That means you may end up having a gap in coverage, depending on the date you move and how far into your 60-day enrollment period you are when you select a new plan in your new state. You’ll want to find out how your current health insurance plan works in your new state; you may only have coverage for emergencies once you leave the state in which your policy was issued.
If you’re concerned about the possibility of having a gap in coverage, you could enroll in a short-term plan to cover you until your new plan takes effect. Short-term plans are not regulated by the ACA, and they don’t count as minimum essential coverage. But they’re specifically designed to cover short gaps in coverage, and they’re perfect for a situation in which your new plan will be taking effect within a few weeks and you only need “just in case” coverage in the meantime.
A short-term plan can have an effective date as early as the day after you apply, and short-term plans are available in nearly every state. Be aware, however, that they generally don’t cover any pre-existing conditions, and they can also reject your application if you have significant pre-existing medical conditions.
How will my health insurance provider network change when I move to a new state?
Particularly in the individual market, health insurers have been moving towards HMOs and narrower networks. So it’s becoming rare for plans to offer network coverage in multiple states. Be prepared for the fact that you will almost certainly have a new provider network with your new plan.
It’s also important to note that even if your health insurer is a big-name carrier that offers plans throughout the country, it will have different individual market plans in each state. So although you might have a Cigna plan already, and Cigna might also be available in the individual market in the state where you’re moving, you’ll need to re-enroll in the new plan once you move.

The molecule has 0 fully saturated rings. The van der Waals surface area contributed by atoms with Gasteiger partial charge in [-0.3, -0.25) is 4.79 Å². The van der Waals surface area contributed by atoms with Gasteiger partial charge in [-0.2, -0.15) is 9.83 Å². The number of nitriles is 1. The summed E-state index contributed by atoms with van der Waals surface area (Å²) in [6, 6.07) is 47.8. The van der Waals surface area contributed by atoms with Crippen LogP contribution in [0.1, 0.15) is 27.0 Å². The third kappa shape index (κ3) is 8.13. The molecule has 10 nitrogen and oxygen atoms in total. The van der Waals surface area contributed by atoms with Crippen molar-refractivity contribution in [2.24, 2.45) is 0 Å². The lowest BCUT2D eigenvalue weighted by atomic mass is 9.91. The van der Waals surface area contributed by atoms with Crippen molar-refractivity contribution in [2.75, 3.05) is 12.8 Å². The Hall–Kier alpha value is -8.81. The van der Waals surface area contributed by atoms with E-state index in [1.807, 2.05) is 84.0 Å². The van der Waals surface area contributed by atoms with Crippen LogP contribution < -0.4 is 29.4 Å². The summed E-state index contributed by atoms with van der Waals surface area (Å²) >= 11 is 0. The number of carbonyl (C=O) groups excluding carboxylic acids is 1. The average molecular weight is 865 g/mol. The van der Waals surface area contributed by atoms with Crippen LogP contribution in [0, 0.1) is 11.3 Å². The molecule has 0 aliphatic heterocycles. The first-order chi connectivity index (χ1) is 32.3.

And although Blue Cross Blue Shield is a household name in the health insurance market, their coverage varies from state to state. The Blue Cross Blue Shield name is licensed by 36 different health insurance carriers across the country; a Blue Cross Blue Shield plan in one state is not the same as a Blue Cross Blue Shield plan in another state.
You can also browse our extensive collection of state health insurance resources, and details about the health insurance exchanges in each state. If your income doesn’t exceed 138 percent of the poverty level (or even higher, if you’re pregnant or looking for coverage for your children), you’ll want to pay attention to the details about how each state’s Medicaid program works and what you need to know about switching to a new state’s Medicaid program.
Louise Norris is an individual health insurance broker who has been writing about health insurance and health reform since 2006. She has written dozens of opinions and educational pieces about the Affordable Care Act for healthinsurance.org. Her state health exchange updates are regularly cited by media who cover health reform and by other health insurance experts.